Wider adoption than just Mac, iDevices, Apple Watch and AppleTV.

    Any developer familiar with Swift is, by definition, a potential developer for Apple products.

    Swift enables developers to write both the device (client-side) and the cloud (server-side) portions of the app in one language.

    For example, I suspect that the IBM/Apple partnership is integral to this open-sourcing.


    ... Or, more succinctly -- why wouldn't you develop in Swift?


    edited April 2016 caliRayz2016argonaut
  • Reply 14 of 36
    Herbivore2Herbivore2 Posts: 362member
    Android already has been forked a number of times. Rewriting Android using Swift code is going to force Android developers into making additional changes again. 

    Since the majority of mobile development is occurring for iOS, moving to Swift would seem logical. However, such a move will strand a very substantial number of current Android users. 

    Perhaps this is Samsung's opportunity to push Tizen again. 
  • Reply 15 of 36
    adonissmuadonissmu Posts: 1,772member
    I don't get why Apple bothered open sourcing it. It just gives competitors a helping hand IMO. 
    It's not like Apple needs Swift endorsed by Google for the language to be a success, it's going to have widespread adoption within Apple's own ecosystem.  

    Though I do look forward to being able to use Swift for server side code.
    you can already do that with Perfect.org
  • Reply 16 of 36
    adonissmuadonissmu Posts: 1,772member

    cali said:
    What's the point in Swift being open source?

    can anyone give a good explanation?


    More people to write code for Apple computers in particular the Linux community. 
  • Reply 17 of 36
    VisualSeedVisualSeed Posts: 217member
    adonissmu said:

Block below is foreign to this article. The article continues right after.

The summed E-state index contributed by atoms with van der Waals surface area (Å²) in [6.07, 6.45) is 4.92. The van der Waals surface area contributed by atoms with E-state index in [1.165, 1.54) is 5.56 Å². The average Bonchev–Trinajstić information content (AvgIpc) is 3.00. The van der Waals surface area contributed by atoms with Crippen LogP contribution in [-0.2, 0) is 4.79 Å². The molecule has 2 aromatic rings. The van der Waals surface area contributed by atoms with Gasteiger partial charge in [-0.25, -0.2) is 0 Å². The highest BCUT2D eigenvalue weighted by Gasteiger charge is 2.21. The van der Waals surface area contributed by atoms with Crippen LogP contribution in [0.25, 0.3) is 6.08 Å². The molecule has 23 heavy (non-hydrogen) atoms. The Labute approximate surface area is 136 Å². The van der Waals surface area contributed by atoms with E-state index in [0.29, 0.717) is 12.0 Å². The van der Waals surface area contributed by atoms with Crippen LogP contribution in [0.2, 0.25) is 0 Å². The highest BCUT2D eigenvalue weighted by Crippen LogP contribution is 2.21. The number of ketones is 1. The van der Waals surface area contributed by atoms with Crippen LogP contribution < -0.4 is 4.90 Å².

I don't get why Apple bothered open sourcing it. It just gives competitors a helping hand IMO. 
    It's not like Apple needs Swift endorsed by Google for the language to be a success, it's going to have widespread adoption within Apple's own ecosystem.  

    Though I do look forward to being able to use Swift for server side code.
    you can already do that with Perfect.org
    Check out what IBM has been doing with swift. I'm certain before long they'll have replacement for WebSphere. 
  • Reply 18 of 36
    volcanvolcan Posts: 1,782member
    adonissmu said:

    you can already do that with Perfect.org
    I've been reading about that for a couple hours now. That is one hell of a learning curve. You need to learn Swift, then install and learn Mustache Templates, and then compile Perfect Server and learn how to implement it with compiled executables through Xcode. It is like starting web development 101 from scratch. Everything you knew about traditional web development is out the window. Well your JS/CSS/JSON skills are still useful.
    edited April 2016
  • Reply 19 of 36
    monstrositymonstrosity Posts: 2,202member
    volcan said:
    adonissmu said:

    you can already do that with Perfect.org
    I've been reading about that for a couple hours now. That is one hell of a learning curve. You need to learn Swift, then install and learn Mustache Templates, and then compile Perfect Server and learn how to implement it with compiled executables through Xcode. It is like starting web development 101 from scratch. Everything you knew about traditional web development is out the window. Well your JS/CSS/JSON skills are still useful.
    Yes, my thought exactly. I took a peek at it a week or so ago, and couldn't justify the time (at this point in time).
    edited April 2016
  • Reply 20 of 36
    monstrositymonstrosity Posts: 2,202member

    cali said:
    What's the point in Swift being open source?

    can anyone give a good explanation?



    Any developer familiar with Swift is, by definition, a potential developer for Apple products.

    And vice versa don't forget. Apple has the most talent when it comes to developers, so has more to lose. Currently when a client asks me to write an Android version of an app, I tell them to politely jog on. But if I could write it in Swift, on occasions I might lower my standards ;) So the winner in that scenario is Android, not Apple.
Sign In or Register to comment.